Santiago Ramón y Cajal is a towering figure in the history of science. Hailed today as the father of modern anatomy and neurobiology, he was largely responsible for the modern conception of the brain. Advice for a Young Investigator, first published in 1897, offers a witty and anecdotal guide for scientists that can be enjoyed by both novice and veteran researchers. In this BIT, Ramón y Cajal considers what it takes to be a successful scientific investigator.
What began as an assertion of consumer rights to digital content has become something broader: a movement concerned not just with consumers and gadgets but with cultural ownership. In this BIT, Hector Postigo examines the evolution of the Digital Millennium Copyright Act, showing that citizens’ concerns were largely ignored in the policy process.
In his writing, the architect Paul Shepheard examines old assumptions about architecture and replaces the critical theory of the academic with the active theory of the architect-citizen enamored of the world around him. In this BIT, he takes Thanksgiving Day as an opportunity to reflect on the diaspora of his family and the evolution of human emotional bonds; and, conducting a seminar, he wonders how philosophy became part of architecture.
If the mind and the world are entirely governed by natural laws, there seems to be no room left for free will to operate. In this BIT, Steven Horst offers an account of laws that is compatible with claims for libertarian free will. He argues that one can embrace the truth of individual laws, or indeed any set of such laws, without any implication of determinism, because the idealization conditions of each law are essentially open-ended.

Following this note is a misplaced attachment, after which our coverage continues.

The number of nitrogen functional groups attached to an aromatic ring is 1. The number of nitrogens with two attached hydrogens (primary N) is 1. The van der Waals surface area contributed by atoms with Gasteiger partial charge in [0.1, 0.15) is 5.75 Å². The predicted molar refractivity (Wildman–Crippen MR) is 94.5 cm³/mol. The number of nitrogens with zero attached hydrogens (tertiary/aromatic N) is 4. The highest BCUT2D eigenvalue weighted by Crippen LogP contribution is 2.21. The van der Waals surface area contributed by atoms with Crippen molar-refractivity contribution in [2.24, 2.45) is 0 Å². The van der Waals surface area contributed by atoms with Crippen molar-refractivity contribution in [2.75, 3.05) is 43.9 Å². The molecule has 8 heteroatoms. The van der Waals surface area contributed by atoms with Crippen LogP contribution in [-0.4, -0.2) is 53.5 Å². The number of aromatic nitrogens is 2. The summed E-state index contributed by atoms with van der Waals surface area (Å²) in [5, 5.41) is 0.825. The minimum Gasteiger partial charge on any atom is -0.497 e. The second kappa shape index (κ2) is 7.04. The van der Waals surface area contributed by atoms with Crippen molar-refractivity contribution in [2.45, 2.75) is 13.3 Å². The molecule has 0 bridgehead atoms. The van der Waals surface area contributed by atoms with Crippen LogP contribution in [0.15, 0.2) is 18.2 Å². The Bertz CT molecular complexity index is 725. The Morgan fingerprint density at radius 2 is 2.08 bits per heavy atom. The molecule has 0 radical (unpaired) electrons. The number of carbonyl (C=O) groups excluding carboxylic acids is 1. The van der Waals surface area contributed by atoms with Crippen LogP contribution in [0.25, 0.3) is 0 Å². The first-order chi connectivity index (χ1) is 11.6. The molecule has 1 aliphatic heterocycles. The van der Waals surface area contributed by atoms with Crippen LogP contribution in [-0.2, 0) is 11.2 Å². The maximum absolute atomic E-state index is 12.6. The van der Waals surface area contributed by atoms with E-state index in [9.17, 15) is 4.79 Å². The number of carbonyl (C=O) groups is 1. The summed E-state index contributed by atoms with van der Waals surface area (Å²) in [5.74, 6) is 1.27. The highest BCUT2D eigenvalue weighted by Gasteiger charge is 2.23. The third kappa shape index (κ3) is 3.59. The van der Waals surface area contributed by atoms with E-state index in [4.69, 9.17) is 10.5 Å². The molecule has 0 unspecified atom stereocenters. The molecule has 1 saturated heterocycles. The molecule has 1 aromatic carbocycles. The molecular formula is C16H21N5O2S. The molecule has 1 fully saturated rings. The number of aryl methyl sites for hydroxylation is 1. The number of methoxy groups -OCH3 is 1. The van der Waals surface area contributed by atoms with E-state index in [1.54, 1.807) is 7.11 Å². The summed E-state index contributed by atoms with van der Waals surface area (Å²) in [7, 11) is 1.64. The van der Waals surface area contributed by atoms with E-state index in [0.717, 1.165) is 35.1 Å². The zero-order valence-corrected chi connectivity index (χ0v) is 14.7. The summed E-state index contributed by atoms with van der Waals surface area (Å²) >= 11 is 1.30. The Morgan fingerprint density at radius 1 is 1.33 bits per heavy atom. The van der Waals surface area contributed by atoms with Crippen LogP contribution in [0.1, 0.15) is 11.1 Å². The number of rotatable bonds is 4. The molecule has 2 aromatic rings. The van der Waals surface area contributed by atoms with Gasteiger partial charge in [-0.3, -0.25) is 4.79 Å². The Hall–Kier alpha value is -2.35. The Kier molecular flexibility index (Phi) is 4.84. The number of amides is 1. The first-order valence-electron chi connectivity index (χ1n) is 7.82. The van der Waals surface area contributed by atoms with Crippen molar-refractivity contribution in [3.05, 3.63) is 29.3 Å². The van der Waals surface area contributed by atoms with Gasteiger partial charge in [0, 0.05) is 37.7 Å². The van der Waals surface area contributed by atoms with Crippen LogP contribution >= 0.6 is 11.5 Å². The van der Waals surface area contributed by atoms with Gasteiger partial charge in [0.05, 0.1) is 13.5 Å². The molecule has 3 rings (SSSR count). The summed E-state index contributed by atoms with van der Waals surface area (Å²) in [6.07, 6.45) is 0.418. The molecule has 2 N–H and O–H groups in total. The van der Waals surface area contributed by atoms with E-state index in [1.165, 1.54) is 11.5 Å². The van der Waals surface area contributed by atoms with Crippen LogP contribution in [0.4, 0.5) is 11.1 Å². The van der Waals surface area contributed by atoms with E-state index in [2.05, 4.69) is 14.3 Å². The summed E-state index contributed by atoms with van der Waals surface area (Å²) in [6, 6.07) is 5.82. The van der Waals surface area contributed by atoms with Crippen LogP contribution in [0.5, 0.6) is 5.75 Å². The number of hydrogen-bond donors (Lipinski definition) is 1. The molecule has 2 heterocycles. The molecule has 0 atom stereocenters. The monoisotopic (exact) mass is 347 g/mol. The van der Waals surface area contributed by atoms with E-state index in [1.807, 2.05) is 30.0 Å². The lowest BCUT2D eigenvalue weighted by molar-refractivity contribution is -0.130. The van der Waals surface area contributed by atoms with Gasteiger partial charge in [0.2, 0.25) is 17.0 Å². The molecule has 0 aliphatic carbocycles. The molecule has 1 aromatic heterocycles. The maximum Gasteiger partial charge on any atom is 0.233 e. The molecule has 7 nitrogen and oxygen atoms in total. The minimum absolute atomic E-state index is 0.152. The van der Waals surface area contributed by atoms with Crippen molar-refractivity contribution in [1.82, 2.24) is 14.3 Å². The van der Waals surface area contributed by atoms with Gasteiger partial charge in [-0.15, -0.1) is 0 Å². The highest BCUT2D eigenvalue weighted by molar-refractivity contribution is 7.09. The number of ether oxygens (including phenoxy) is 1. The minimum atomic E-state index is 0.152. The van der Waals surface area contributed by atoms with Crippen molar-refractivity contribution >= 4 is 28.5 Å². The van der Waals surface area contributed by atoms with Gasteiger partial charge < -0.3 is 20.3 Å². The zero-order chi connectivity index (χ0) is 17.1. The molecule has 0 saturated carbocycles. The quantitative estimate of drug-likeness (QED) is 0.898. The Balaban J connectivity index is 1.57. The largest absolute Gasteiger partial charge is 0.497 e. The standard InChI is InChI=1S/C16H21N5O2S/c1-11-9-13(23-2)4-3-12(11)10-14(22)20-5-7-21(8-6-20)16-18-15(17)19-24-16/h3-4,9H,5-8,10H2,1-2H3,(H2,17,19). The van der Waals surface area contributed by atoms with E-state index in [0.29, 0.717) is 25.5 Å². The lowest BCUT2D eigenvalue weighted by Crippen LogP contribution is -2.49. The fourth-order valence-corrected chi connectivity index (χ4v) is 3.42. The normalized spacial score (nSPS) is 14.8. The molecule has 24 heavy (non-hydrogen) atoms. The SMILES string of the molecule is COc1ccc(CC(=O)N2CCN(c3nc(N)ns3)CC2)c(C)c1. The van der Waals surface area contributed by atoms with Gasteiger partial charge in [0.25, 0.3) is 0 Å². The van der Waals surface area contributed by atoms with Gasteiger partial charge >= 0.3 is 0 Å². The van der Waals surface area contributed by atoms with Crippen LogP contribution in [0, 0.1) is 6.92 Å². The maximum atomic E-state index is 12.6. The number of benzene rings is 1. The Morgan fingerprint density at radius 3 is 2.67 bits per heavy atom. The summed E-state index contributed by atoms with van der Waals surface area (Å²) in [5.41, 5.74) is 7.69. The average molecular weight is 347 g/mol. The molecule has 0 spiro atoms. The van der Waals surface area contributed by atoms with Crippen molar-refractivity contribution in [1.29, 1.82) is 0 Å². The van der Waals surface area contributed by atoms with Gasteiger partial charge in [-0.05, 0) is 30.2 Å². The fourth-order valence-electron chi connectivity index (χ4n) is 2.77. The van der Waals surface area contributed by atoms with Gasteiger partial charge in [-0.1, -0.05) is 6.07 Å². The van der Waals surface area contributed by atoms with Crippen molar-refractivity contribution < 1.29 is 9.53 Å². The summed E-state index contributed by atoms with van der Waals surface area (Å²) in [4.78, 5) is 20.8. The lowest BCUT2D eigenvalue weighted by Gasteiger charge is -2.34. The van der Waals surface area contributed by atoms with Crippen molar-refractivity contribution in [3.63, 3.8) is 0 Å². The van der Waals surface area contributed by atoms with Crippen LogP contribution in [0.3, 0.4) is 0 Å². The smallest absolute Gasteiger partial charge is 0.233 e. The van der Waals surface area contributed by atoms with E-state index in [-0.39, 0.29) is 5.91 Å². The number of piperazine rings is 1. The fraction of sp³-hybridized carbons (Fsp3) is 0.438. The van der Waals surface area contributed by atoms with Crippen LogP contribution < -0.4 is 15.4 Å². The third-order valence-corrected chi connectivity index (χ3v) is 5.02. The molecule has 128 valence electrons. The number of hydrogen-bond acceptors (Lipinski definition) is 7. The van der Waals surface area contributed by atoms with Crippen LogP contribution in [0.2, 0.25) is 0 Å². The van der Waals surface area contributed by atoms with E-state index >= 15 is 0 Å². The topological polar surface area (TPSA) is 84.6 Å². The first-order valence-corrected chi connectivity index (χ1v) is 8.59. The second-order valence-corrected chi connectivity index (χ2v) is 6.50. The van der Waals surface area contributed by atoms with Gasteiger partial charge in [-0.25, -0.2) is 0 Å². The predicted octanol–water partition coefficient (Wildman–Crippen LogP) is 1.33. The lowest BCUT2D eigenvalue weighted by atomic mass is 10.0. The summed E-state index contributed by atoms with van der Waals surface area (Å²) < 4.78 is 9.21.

In this BIT, André Nusselder uses the core psychoanalytic notion of fantasy to examine our relationship to computers and digital technology. Lacanian psychoanalysis considers fantasy to be an indispensable “screen” for our interaction with the outside world; Nusselder argues that, at the mental level, computer screens and other human-computer interfaces incorporate this function of fantasy: they mediate the real and the virtual.
This selection from a recently updated edition of a classic work by Paul Churchland considers such questions as the nature of mental states and processes, in what medium they take place, how they are related to the physical world, whether consciousness survives the disintegration of the physical body, and if a purely physical system such as a computer could enjoy real conscious experience.
This BIT offers an excerpt from a foundational work of cognitive science—considered one of the most important and influential books ever published by the MIT Press—that outlines a theory of the development of specifically human higher mental functions.
Competitive video and computer game play is nothing new; what is new in the world of digital gaming is the emergence of professional computer game play. This BIT explores how a form of play becomes a sport, with professional players, agents, referees, leagues, tournaments, sponsorships, and spectators.
Hydrogen is the most abundant element in the universe. An invisible, tasteless, colorless gas, it can be converted to nonpolluting, zero-emission, renewable energy. In this BIT, Peter Hoffmann makes the case for hydrogen as the cornerstone of a new energy economy, offering a history of the technology from the nineteenth century to the present and introducing the concept of “hydricity.”
During the past three decades, neurology researcher James Austin (author of Zen and the Brain) has been at the cutting edge of both Zen and neuroscience, constantly discovering new examples of how these two large fields each illuminate the other. In this BIT, Austin discusses how meditation trains our attention, reprogramming it toward subtle forms of awareness that are more openly mindful. He reveals many subtleties in our networks of attention.